Trois Pommes Accused of Discriminating Against Oprah When She Tried to Buy a $35,000 Tom Ford Bag

By Zachary Stieber
Zachary Stieber
Zachary Stieber
Reporter
Zachary Stieber covers U.S. news, including politics and court cases. He started at The Epoch Times as a New York City metro reporter.
August 9, 2013 Updated: July 18, 2015

Oprah Winfrey felt discriminated against when she tried to purchase a $35,000 Tom Ford bag at the Trois Pommes store in Switzerland. 

“I had my little Donna Karan skirt and my little sandals and all that on, but obviously The Oprah Winfrey Show is not shown in Zurich,” she told Entertainment Tonight. “This doesn’t happen to me unless somebody obviously doesn’t know it was me.”

A sales clerk wouldn’t show her the luxury crocodile bag, she says, telling her “No, it’s too expensive.” Winfrey asked to see it a second time but she was denied again.

“‘No, no, no. You don’t want to see that one. You want to see this one because that one will cost too much and you will not be able to afford that,'” Winfrey recalled the clerk saying.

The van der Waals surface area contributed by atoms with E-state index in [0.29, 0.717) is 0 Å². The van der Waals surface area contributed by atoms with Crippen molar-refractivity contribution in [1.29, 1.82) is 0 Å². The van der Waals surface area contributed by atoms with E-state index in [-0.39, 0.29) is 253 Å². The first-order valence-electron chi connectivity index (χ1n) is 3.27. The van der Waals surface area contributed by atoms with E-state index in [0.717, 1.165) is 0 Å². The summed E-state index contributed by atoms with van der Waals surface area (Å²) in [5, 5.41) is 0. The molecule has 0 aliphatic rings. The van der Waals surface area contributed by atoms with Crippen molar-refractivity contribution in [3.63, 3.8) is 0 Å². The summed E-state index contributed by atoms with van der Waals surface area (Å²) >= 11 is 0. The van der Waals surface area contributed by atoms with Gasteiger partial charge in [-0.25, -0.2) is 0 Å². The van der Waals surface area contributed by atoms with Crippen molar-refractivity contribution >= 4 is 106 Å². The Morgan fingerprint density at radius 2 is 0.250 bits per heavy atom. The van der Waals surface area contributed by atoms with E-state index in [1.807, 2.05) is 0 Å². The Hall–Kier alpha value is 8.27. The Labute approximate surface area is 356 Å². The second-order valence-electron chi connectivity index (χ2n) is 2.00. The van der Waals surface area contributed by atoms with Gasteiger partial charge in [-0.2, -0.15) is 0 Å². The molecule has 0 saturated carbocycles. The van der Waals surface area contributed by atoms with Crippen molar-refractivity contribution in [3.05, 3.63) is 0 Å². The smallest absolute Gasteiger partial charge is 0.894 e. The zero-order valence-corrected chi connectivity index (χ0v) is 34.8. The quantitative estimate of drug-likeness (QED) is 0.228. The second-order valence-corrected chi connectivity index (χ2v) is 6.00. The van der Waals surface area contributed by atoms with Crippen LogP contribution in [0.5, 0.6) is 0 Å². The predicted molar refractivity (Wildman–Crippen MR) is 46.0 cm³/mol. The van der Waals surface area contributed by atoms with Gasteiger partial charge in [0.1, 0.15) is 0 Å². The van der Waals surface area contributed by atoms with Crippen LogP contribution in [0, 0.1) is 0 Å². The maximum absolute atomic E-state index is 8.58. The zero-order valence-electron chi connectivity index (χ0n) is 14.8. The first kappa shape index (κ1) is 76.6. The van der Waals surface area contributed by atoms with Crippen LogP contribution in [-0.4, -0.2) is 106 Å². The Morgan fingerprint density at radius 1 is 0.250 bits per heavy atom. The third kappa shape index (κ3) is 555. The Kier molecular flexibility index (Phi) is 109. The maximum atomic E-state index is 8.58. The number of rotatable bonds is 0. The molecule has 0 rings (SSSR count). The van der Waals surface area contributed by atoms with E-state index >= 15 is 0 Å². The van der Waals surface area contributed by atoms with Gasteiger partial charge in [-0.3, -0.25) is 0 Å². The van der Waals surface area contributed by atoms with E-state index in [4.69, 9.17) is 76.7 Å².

After being shown some other, less expensive bags, Winfrey tried again to see the Tom Ford bag, but was denied again, with the clerk telling her “Oh, I don’t want to hurt your feelings.” That’s when Winfrey walked out. 

“I could have had the big blowup thing and thrown down the black card and all that stuff,” Winfrey said, “but why do that?”

The situation is being misconstrued, according to Trudie Goetz, head of the Swiss luxury chain Trois Pommes.

“This is an absolute misunderstanding,” she told US Weekly in a statement. “Any sales person would love to sell a crocodile bag. She simply explained [to Oprah] that the bag she wanted to look at was beautiful but in a very high price range and suggested lower priced models in leather, ostrich and so forth.”

The clerk in question, of Italian descent, also doesn’t speak English as well as Italian, said Goetz.

Zachary Stieber
Zachary Stieber
Reporter
Zachary Stieber covers U.S. news, including politics and court cases. He started at The Epoch Times as a New York City metro reporter.